We would like to share a text published on the newspaper “Diario del Alto Aragón,” that was published on May 7th, 2008 and describes our small village: Charo.

” Pressed hard to a hillside of San Salvador – which top of 992 meters presides the mountainous country that divides the basins of the Rio of Lanata and of the Usía creek- the small group of stone houses of Charo’s place, to 780 meters of altitude, compose a net medieval, calm and picturesque settlement seated to the Sun of midday, which it constitutes possibly, one of the interesting urban sets of Sobrarbe. It presents a unique street orientated from North to South with country houses of interesting popular architecture between those who emphasize Casa Mora with front page of arch in half a point and shield of the Villacampa in the key; the chapel of San Sebastian, of rectangular plant, straight head-board, vaults of half a cannon and reed-mace on the door integrated to the so called Abbey – with a valuable front page – and in the southern ends, the voluminous Casa Baltasar -That joins his agricultural dependences for a domed passage of approximately thirteen meters of length, with possibility of being closed in both directions – and that possesses a tower loop-holes, projection in the later front, of five plants, both low ones with arches of half a cannon to which one accedes from the Vestibule of the housing and both following ones communicated with the rest of the building, standing out the last one, endowed on a large scale interior. The door of this building called Baltasar’s contains in the key an inverted shield with the bars of Aragon. This historic building represents an extraordinary example together with Casa Mur of Alujan of strengthened houses of this pyrenees area… “


To the side, one finds Casa Nueva, nowadays called O Chardinet d’a Formiga. O Chardinet is a very humble building which dates back to the year 1670, as noted by a graved lintel of stone on a west side window. This house reformed in 2008 preserves its original aspect, with its vaults of half a cannon, arches, windows, walls and small interior court or chardinet. The building has had part of its ancient bedrooms called “alcobas” but nowadays missing, and its use in the last times before the reform was to cover the farm animals, barn and labour.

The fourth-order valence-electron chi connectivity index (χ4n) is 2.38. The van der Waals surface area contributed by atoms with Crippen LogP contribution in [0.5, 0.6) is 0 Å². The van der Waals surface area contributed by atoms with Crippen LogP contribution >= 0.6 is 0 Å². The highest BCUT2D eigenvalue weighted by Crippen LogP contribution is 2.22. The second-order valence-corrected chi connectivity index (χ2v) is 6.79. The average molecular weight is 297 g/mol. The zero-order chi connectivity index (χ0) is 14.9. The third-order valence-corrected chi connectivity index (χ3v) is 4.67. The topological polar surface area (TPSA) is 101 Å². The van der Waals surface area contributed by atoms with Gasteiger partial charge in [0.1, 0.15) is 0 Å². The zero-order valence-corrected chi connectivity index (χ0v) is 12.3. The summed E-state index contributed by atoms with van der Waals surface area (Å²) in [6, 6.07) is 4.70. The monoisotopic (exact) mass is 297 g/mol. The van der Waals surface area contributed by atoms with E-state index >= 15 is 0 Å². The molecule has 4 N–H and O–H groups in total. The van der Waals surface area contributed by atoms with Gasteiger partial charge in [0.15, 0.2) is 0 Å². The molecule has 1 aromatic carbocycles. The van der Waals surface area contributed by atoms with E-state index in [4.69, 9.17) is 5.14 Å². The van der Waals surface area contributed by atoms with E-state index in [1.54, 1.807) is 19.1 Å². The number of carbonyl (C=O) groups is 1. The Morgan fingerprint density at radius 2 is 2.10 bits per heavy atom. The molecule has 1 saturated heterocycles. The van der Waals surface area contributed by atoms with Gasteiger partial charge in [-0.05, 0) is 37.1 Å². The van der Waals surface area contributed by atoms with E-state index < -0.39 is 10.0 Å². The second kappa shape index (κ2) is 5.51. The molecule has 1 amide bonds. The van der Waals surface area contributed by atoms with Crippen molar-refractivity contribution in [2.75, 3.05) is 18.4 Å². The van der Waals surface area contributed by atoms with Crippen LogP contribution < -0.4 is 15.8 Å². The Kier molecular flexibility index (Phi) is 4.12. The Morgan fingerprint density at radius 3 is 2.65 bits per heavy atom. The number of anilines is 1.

“… Isolated, under the village, the parochial temple of St Martin rises, according to Mr. Iglesias Costa-, a Romanic building of the 13th century constructed of ashlars work, which consists of only one nave with head-board in semicircle, tunnel vault, four lateral chapels, semi spherical baptismal font, with an octagonal foot, square tower of four vain ones for bells and portico of entry, this one with four austere archivolts.

In major altitude, to the north of Charo, there are situated the neighbours of La Sierra and El Pocino founding in the first Casa Cosculluela with stone pavement on the entrance, door of keystone, lower rooms vault and loophole front, and under the same a non straight vault reduced passage of unequal width and the rests of Sta Barbara chapel (actually part of the entrance of Casa Sta. Barbara) constructed at the end of the 16th century. In the top of the mountain of its name, there gets up the chapel of San Salvador, of popular architecture and in its surroundings there have been situated remains of walls of great thickness, probably remains of a former fortification there existing.

To few distance: Tierrantona, the capital of La Fueva and other several little villages with names that sound to legendary ancient statements as Alueza, Sosiat, La Plana, El Humo, Alujan, Fumanal, Solipueyo, Pamporciello … that almost all of them show strong defensive towers, in the shade of what it was a powerful fortress of Muro de Roda.

Charo’s own name treats itself about a pre-Indo-European place name, that in the 11th century it was known as Iaro, then in 15th century until middle of the XVIIth like Jaro or Xaro and from 1834 as Charo, which continues being his current name.

Since the King Sancho Ramirez granted it, in the 11th century, in property to San Victorián’s monastery, this place it has remained, even later after the extinction of the monastery in 1872. The census of 1495 was appearing with fourteen fires exercising the positions of Baile and Juror the neighbours Galcerán de Fumanal and Joan of Pocino, being the rest of the surnames Fontova, Buyl, Lueça, Lanau, Peralta, Cosculluela, Lo Puço and La Cambra “